Epidemiology of burn injuries II: Psychiatric and behavioural perspectives

Center for the Study of Traumatic Stress, Department of Psychiatry, Uniformed Services University of the Health Sciences, Bethesda, Maryland 20814-4799, USA.
International Review of Psychiatry (Impact Factor: 1.8). 01/2009; 21(6):512-21. DOI: 10.3109/09540260903343794
Source: PubMed


Modern technological advances have decreased the incidence and severity of burn injuries, and medical care improvements of burn injuries have significantly increased survival rates, particularly in developed countries. Still, fire-related burn injuries are responsible for 300,000 deaths and 10 million disability-adjusted life years lost annually worldwide. The extent to which psychiatric and behavioural factors contribute to the incidence and outcomes of these tragedies has not been systematically documented, and the available data is often insufficient to reach definitive conclusions. Accordingly, this article reviews the evidence of psychiatric and behavioural risk factors and prevention opportunities for burn injuries worldwide. Psychiatric prevalence rates and risk factors for burn injuries, prevalence and risks associated with 'intentional' burn injuries (self-immolation, assault, and child maltreatment), and prevention activities targeting the general population and those with known psychiatric and behavioural risk factors are discussed. These issues are substantially interwoven with many co-occurring risk factors. While success in teasing apart the roles and contributions of these factors rests upon improving the methodology employed in future research, the nature of this entanglement increases the likelihood that successful interventions in one problem area will reap benefits in others.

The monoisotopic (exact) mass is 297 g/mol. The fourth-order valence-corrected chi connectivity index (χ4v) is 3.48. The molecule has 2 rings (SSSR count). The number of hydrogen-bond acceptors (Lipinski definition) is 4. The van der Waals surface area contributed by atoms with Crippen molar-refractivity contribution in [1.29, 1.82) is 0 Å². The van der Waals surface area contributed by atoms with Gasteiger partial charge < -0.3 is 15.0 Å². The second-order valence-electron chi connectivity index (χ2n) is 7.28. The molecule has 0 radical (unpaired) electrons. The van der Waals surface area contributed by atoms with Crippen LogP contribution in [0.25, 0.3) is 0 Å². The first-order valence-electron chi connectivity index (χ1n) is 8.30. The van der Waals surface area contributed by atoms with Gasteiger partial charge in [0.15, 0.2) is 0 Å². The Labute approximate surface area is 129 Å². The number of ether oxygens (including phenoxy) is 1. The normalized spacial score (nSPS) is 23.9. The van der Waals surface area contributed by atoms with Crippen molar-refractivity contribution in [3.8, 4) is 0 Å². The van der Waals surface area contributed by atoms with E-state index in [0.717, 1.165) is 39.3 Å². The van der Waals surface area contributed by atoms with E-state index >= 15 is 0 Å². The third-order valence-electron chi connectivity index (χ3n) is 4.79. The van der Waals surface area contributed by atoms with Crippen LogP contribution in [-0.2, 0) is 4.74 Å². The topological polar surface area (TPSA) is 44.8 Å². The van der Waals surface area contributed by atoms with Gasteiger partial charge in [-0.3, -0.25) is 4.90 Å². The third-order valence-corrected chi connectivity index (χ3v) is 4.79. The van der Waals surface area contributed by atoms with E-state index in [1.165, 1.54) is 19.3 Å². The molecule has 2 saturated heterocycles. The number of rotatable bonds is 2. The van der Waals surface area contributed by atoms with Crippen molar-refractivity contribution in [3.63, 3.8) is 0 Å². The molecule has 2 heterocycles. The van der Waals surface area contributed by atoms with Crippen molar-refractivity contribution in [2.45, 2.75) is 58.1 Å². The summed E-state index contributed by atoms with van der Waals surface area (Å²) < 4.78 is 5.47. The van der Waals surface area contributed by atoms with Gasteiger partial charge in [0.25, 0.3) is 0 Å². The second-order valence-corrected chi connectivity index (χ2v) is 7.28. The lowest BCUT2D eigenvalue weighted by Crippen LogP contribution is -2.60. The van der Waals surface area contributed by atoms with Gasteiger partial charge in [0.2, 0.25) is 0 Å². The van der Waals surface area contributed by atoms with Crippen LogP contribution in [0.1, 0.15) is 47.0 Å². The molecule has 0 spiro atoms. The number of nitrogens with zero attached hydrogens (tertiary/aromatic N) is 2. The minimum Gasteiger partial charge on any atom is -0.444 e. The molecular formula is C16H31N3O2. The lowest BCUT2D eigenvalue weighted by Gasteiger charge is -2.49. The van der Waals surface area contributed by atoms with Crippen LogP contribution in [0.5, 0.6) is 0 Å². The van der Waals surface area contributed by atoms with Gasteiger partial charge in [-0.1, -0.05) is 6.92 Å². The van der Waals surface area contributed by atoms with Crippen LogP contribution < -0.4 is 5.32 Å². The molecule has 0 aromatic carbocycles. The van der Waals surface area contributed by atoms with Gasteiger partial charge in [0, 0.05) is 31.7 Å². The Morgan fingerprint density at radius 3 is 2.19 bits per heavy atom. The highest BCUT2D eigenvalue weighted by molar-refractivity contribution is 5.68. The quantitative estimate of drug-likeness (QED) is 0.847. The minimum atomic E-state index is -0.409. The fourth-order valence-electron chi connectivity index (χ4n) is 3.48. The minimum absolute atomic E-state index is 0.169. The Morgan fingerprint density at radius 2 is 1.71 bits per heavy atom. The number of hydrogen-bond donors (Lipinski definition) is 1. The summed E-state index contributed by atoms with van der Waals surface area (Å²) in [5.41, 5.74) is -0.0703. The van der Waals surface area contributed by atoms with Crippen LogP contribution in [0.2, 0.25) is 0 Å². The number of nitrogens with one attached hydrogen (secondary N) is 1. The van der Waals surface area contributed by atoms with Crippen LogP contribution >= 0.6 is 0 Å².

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    • "Burn survivors are at risk to suffer from severe long-term psychological problems (Fauerbach et al., 2007; McKibben et al., 2009). Symptoms of acute stress disorder (ASD), posttraumatic stress disorder (PTSD), anxiety, depression, as well as delirium and problems with sleeping and frequent nightmares are commonly experienced in the aftermath of severe burn injuries (Davydow et al., 2009; Thombs et al., 2006). "